In 2023 it is likely that ‘adtech’ will be scrutinised by regulators due to data privacy concerns. Ransomware attacks in particular, have been on the increase in the last few years and this is expected to continue in 2023 as evidenced in recent cases. Ransomware is a type of security breach where malware (a malicious software) is used to encrypt the electronic files of its victims. Usually an attack will be accompanied by a ransom demand and the demand will offer a key that will unencrypt the data for a payment. Sometimes, as well as holding the data for ransom, the attackers threaten to publish it online and this enables them to ask for two payments (known as ‘double extortion’ attacks).
Whether to pay? – many experts believe that by paying a ransom this will encourage these types of attacks to continue and that it will also provide funds to attackers.
‘Triple extortion’ attacks are also on the rise – as well as asking for a ransom and threatening to publish the data online, the attacker might target individuals or organisations whose data might have been compromised.
Why it matters
The looming global economic recession is likely to increase the risk of a ransomware attack as financial hardship might lead to more hackers being hired who are willing to launch attacks for money.
So called ‘double extortion’ attacks are on the increase and it is expected that many ransomware attacks in 2023 will include the threat of a data leak. It is expected that as cybercriminals become more sophisticated, ‘triple extortion attacks’ might also rise.
Organisations need to be aware of these types of attacks and know how to prevent them. They need a plan in terms of what steps need to be taken in the event of an incident, including how to prevent the spread of ransomware, how to recover from backups and how to communicate with stakeholders. It is also important that cyber risk policies and procedures are regularly updated.
Organisations using ‘adtech’ must operate transparently and ensure they obtain consent where required. A ‘cookie audit’ is a key means of assessing which cookies and tracking technologies are being used on websites or platforms. Websites/platform design should also be reviewed to ensure compliance with relevant laws so that users are not manipulated into providing consent.
The ICO to routinely publish reprimands issued to organisations
The ICO will now routinely publish reprimands that it issues to organisations, and this will include reprimands issued from January 2022, unless there is a good reason not to (e.g. matters of national security or the risk of an ongoing investigation being threatened).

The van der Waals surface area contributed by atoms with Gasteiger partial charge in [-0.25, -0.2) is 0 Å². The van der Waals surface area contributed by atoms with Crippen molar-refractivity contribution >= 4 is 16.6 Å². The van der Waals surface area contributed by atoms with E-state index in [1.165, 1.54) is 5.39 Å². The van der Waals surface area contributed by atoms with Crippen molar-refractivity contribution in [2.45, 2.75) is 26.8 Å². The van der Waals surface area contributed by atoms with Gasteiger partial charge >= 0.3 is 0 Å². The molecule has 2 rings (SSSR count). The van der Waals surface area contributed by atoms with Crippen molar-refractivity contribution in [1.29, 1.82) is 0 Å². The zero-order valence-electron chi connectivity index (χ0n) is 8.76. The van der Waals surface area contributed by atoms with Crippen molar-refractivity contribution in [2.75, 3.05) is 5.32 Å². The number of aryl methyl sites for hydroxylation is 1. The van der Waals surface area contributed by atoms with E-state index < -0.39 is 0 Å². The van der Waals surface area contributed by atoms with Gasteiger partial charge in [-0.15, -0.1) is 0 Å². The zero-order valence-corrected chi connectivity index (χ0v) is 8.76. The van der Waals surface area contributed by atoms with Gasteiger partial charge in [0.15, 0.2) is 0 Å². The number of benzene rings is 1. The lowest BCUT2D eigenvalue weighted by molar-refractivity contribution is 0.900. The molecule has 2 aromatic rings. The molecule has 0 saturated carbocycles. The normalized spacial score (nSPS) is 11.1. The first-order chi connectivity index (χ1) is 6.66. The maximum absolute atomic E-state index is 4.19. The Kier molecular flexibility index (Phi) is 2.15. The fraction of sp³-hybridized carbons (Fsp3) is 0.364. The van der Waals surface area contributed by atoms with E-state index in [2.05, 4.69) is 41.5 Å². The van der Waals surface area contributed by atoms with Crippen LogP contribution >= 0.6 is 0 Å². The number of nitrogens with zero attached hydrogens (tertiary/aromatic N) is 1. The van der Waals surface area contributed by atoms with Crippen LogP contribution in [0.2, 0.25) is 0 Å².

The ‘reprimand register’ will contain the formal reprimand letter sent by the ICO, the organisation’s name, details of the issue, the ICO’s views, details of the reprimand and recommended actions. Certain details will be redacted where appropriate. The ICO already publishes enforcement notices, fines and summaries of audit reports on its website
The ICO knows that fines grab attention, but by publishing all reprimands issued, this will highlight that actions have been taken to raise data protection standards. The independent body for data protection wants organisations to learn from the reprimands issued and it believes that this will give businesses certainty about what is expected, to ensure preventative measures are taken. Organisations might also be required to report back to the ICO once they have taken steps needed to be compliant.
Reprimands have been issued for a variety of reasons but they usually relate to smaller data breaches or for non-compliance with data subjects’ rights. Often a formal reprimand does not make an organisation pay or take any action but it has a deterrent effect by highlighting a lack of compliance and will likely discourage other organisations from doing the same thing. Reprimands are frequently used against public sector organisations instead of penalties – usually where the ICO does not believe that penalties are useful as they take money from the ‘public purse’.
Why it matters
Until now, reprimands were confidential and not made public. The impact this may have can vary between each organisation.
- This may result in reputational impact
- It may lead to compensation claims from individuals.
- Individuals might rely on a published reprimand as evidence of wrongdoing and the reprimand might also be reported in the media.
- An organisation might be served with a reprimand without any warning and without an effective route to challenge it.
The ICO’s article on this can be viewed at Providing certainty on how we enforce the laws we regulate